By Jennifer Van Brunt
Biotechnology companies looking for strong partners from the pharmaceutical industry signed more big-ticket deals in 1998 than in any previous year. While 1997 set the record for the number of drug development and marketing deals that hit the $100-million mark, 1998 will be remembered for those that flew past this benchmark. Cambridge, Mass.-based Millennium Pharmaceuticals Inc. had already raised the hurdle in October 1997, when it signed a $218 million, broad-based agrigenomics collaboration with agricultural giant Monsanto Co., based in St.Louis. At the time, that deal was the richest partnering arrangement in biotechnology's short history. But Millennium broke its own record in 1998, when it signed a $465 million alliance with German giant Bayer AG in late September. Although the eye-popping value of that arrangement stands outside the norm, 1998 still recorded a significant number of collaborations that grazed the $150 to $200 million point. Among these were Seattle-based Corixa Corp.'s $200 million vaccine deal with SmithKline Beecham Biologicals SA in late October and Cell Genesys Inc.'s $153 million alliance with Japan Tobacco Inc. in December.
Other big-ticket deals in 1998 included:
* The $111 million expansion in January of La Jolla, Calif.-based Advanced Tissue Sciences Inc.'s (NASDAQ:ATIS) joint venture with U.K. firm Smith & Nephew plc to commercialize wound-healing products Dermagraft and Dermagraft-TC;
* deCode Genetics Inc.'s $200 million gene-discovery collaboration with Swiss giant F. Hoffmann-La Roche Ltd. in February, meant to exploit the unique population database found in Iceland;
* The $100 million agreement finalized in March between Cytel Inc.'s (NASDAQ:CYTL) subsidiary Epimmune Inc., of San Diego, and Monsanto Co.'s subsidiary G.D. Searle & Co. to develop cancer vaccines;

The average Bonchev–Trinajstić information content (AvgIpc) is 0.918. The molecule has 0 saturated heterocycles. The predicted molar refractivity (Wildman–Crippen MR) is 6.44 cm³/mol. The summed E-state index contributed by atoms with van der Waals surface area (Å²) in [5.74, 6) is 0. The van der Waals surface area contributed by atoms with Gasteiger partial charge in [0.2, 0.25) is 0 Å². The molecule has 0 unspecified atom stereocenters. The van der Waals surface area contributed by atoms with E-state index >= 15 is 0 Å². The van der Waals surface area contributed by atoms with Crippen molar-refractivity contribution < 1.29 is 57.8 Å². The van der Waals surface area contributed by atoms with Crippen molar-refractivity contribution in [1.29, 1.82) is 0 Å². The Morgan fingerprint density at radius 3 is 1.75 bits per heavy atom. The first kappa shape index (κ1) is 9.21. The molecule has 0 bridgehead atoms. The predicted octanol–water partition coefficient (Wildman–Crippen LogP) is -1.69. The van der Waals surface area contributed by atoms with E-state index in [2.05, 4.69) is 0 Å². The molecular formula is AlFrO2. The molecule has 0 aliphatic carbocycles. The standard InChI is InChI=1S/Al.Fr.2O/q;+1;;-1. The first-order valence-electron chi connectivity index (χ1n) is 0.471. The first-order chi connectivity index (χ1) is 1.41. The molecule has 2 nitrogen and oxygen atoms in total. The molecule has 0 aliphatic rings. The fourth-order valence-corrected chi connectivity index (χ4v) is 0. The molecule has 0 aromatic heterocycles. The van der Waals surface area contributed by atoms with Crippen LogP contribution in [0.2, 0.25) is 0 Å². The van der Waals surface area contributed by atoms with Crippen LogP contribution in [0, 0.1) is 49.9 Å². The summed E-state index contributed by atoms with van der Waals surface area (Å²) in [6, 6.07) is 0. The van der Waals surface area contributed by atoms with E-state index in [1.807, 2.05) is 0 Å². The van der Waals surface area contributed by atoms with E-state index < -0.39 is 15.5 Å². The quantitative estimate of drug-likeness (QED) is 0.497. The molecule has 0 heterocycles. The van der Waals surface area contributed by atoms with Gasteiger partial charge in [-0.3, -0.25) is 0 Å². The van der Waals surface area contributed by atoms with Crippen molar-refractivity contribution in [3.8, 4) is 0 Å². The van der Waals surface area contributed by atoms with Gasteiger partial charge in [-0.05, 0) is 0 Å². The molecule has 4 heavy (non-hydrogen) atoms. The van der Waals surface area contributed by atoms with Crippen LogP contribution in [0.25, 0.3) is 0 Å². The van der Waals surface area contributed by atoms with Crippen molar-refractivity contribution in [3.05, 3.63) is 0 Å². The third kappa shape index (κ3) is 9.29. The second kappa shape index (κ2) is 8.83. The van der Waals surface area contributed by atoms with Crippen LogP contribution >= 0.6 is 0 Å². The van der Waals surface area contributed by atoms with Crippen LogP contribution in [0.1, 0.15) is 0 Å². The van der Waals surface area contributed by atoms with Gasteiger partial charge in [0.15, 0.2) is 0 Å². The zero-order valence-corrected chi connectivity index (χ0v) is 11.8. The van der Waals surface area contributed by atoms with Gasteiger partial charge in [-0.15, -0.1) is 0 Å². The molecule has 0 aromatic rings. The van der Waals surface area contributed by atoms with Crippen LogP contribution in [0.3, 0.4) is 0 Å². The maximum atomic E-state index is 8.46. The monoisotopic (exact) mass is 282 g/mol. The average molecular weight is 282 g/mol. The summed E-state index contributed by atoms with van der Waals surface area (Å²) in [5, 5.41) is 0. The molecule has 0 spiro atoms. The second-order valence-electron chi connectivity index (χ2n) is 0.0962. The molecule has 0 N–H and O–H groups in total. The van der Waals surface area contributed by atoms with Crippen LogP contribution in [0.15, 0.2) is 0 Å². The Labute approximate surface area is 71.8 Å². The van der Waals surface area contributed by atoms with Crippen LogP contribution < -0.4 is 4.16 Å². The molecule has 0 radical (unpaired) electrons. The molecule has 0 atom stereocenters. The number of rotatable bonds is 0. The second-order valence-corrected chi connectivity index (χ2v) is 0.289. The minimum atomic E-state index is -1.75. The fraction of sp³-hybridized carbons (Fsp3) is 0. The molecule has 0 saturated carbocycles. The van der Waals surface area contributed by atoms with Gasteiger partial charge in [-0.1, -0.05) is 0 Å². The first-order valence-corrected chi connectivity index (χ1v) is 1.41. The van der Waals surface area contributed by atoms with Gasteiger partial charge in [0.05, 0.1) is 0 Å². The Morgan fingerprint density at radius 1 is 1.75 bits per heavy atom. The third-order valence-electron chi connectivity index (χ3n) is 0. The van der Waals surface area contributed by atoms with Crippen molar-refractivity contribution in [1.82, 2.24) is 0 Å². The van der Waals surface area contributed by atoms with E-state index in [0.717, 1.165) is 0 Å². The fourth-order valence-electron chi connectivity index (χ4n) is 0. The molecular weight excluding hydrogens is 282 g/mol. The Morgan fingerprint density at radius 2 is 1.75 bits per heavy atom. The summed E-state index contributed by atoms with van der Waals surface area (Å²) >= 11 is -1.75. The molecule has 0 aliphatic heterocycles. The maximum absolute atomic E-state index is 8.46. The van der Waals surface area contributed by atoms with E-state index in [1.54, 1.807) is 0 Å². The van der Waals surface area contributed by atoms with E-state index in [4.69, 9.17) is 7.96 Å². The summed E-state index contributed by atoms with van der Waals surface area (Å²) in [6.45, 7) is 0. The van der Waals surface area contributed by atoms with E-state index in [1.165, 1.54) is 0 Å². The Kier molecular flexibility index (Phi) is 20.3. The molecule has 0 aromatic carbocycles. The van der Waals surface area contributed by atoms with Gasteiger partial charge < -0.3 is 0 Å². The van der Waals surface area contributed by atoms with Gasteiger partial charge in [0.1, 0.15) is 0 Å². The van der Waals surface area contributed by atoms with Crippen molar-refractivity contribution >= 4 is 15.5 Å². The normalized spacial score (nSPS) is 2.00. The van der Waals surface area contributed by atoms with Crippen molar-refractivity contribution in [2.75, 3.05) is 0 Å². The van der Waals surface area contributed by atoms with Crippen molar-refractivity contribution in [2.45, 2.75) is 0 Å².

* Malvern, Pa.-based Centocor Inc.'s (NASDAQ: CNTO) $335 million purchase of the U.S. and Canadian marketing rights to Retevase, a recombinant plasminogen activator, from Swiss company Roche Holding Ltd. in March;
* Oxford, U.K., firm Powderject Pharmaceuticals plc's (LSE:PJP) $321 million deal with London-based Glaxo Wellcome plc, signed in March, which intends to develop needleless delivery systems for a wide variety of DNA vaccines for infectious diseases;
* Palo Alto, Calif.-based Caliper Technologies Corp.'s $100 million agreement with Hewlett-Packard Co. in May to jointly develop miniaturized lab-on-a-chip technology; and
* Coulter Pharmaceutical Inc.'s (NASDAQ:CLTR) $132 million alliance with SmithKline Beecham plc, of London, signed in December, to commercialize the Palo Alto, Calif., biotech company's monoclonal antibody-based therapy, Bexxar, for non-Hodgkin's lymphoma.
The pre-commercialization price-tag of these deals, however, is not their only distinguishing feature. Importantly, biotech firms are starting to take a much more active role in the partnership ranging from co-development of product candidates in the clinic to co-marketing, or even sole marketing, of approved products and profit-sharing in place of the standard royalty arrangement.